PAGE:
|[6 earlier articles]|
|Re: incremental compilation via shared library firstname.lastname@example.org (pop) (1993-09-07)|
|Re: incremental compilation via shared library email@example.com (1993-09-11)|
|Re: incremental compilation via shared library firstname.lastname@example.org (1993-09-20)|
|Re: incremental compilation via shared library email@example.com (1993-09-20)|
|Re: incremental compilation via shared library firstname.lastname@example.org (1993-09-21)|
|Re: incremental compilation via shared library email@example.com (1993-09-22)|
|Re: incremental compilation via shared library firstname.lastname@example.org (Graham Matthews) (1993-09-22)|
|From:||Graham Matthews <email@example.com>|
|Keywords:||design, OOP, Lisp|
|Organization:||Department of Computer Science, Edinburgh University|
|Date:||Wed, 22 Sep 1993 10:39:23 GMT|
pop <firstname.lastname@example.org> writes:
> The SML compilers are a compromise which is not too happy, in my opinion.
> Consider the sequence:
> fun fred x = 34;
> fun joe x = fred x + 45;
> fun fred x = 45;
> Now in POP-11 or LISP, the redefinition of -fred- would be reflected in the
> meaning of -joe-. But not in SML, which takes the no-doubt-rigorous view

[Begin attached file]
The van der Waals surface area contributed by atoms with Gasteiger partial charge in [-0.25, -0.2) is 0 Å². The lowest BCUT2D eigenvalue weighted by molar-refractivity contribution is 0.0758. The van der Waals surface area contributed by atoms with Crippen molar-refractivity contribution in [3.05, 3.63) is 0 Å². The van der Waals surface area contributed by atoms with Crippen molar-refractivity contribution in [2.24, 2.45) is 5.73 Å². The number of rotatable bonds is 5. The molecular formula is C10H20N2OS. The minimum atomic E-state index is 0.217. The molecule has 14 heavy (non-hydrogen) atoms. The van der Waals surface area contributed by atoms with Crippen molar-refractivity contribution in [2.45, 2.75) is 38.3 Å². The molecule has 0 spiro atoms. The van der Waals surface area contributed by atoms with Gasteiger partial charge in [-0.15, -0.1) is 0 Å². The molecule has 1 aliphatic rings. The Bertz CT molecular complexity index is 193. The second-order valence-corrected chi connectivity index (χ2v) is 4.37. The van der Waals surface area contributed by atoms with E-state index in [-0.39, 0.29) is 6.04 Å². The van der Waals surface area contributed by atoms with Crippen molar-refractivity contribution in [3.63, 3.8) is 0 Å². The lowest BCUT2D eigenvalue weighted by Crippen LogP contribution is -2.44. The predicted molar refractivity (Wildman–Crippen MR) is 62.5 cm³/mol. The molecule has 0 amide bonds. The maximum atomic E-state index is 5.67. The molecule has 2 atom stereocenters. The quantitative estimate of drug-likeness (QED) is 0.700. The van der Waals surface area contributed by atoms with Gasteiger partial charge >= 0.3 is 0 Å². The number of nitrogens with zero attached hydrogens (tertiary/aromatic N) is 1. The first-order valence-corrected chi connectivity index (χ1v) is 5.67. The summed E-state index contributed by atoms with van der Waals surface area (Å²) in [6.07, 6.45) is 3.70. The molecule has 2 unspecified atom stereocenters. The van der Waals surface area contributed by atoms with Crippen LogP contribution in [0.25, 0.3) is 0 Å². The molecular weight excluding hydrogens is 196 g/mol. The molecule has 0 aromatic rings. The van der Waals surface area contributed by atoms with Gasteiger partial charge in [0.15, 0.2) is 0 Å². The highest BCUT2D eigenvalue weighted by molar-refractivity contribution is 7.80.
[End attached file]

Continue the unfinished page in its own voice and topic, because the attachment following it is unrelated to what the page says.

> that the meaning of -fred- in -joe- is what it was when joe was compiled.
Personally I like the SML semantics and wouldn't have it any other way.
Having said that I think I think you are confusing two things here, namely
the notions of (re)binding (of a value to an identifier) and re-definition
of a value. To me these are not the same thing. Rebinding of an identifier
to a value is just binding where the identifier name happens to be the
same as the name of an existing identifier. Re-definition of a value is to
me an environment level thing where you are saying that "oops I made a
mistake in the definition of some value, and I want to change it". It has
nothing to do with the binding semantics of the language at all.
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